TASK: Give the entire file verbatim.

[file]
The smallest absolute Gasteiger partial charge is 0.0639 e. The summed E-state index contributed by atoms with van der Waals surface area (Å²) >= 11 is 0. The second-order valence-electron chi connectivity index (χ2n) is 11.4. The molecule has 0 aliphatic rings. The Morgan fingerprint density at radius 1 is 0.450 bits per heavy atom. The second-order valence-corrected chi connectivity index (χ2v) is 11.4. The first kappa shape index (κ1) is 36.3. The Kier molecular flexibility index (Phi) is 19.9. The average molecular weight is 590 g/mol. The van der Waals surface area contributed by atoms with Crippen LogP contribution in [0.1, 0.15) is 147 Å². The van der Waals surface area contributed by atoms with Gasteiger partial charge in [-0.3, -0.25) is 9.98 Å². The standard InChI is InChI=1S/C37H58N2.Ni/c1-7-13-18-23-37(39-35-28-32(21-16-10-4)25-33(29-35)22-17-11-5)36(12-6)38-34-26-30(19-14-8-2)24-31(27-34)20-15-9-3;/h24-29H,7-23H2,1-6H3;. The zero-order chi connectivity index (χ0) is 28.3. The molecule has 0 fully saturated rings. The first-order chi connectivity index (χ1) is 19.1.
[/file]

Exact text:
The smallest absolute Gasteiger partial charge is 0.0639 e. The summed E-state index contributed by atoms with van der Waals surface area (Å²) >= 11 is 0. The second-order valence-electron chi connectivity index (χ2n) is 11.4. The molecule has 0 aliphatic rings. The Morgan fingerprint density at radius 1 is 0.450 bits per heavy atom. The second-order valence-corrected chi connectivity index (χ2v) is 11.4. The first kappa shape index (κ1) is 36.3. The Kier molecular flexibility index (Phi) is 19.9. The average molecular weight is 590 g/mol. The van der Waals surface area contributed by atoms with Crippen LogP contribution in [0.1, 0.15) is 147 Å². The van der Waals surface area contributed by atoms with Gasteiger partial charge in [-0.3, -0.25) is 9.98 Å². The standard InChI is InChI=1S/C37H58N2.Ni/c1-7-13-18-23-37(39-35-28-32(21-16-10-4)25-33(29-35)22-17-11-5)36(12-6)38-34-26-30(19-14-8-2)24-31(27-34)20-15-9-3;/h24-29H,7-23H2,1-6H3;. The zero-order chi connectivity index (χ0) is 28.3. The molecule has 0 fully saturated rings. The first-order chi connectivity index (χ1) is 19.1.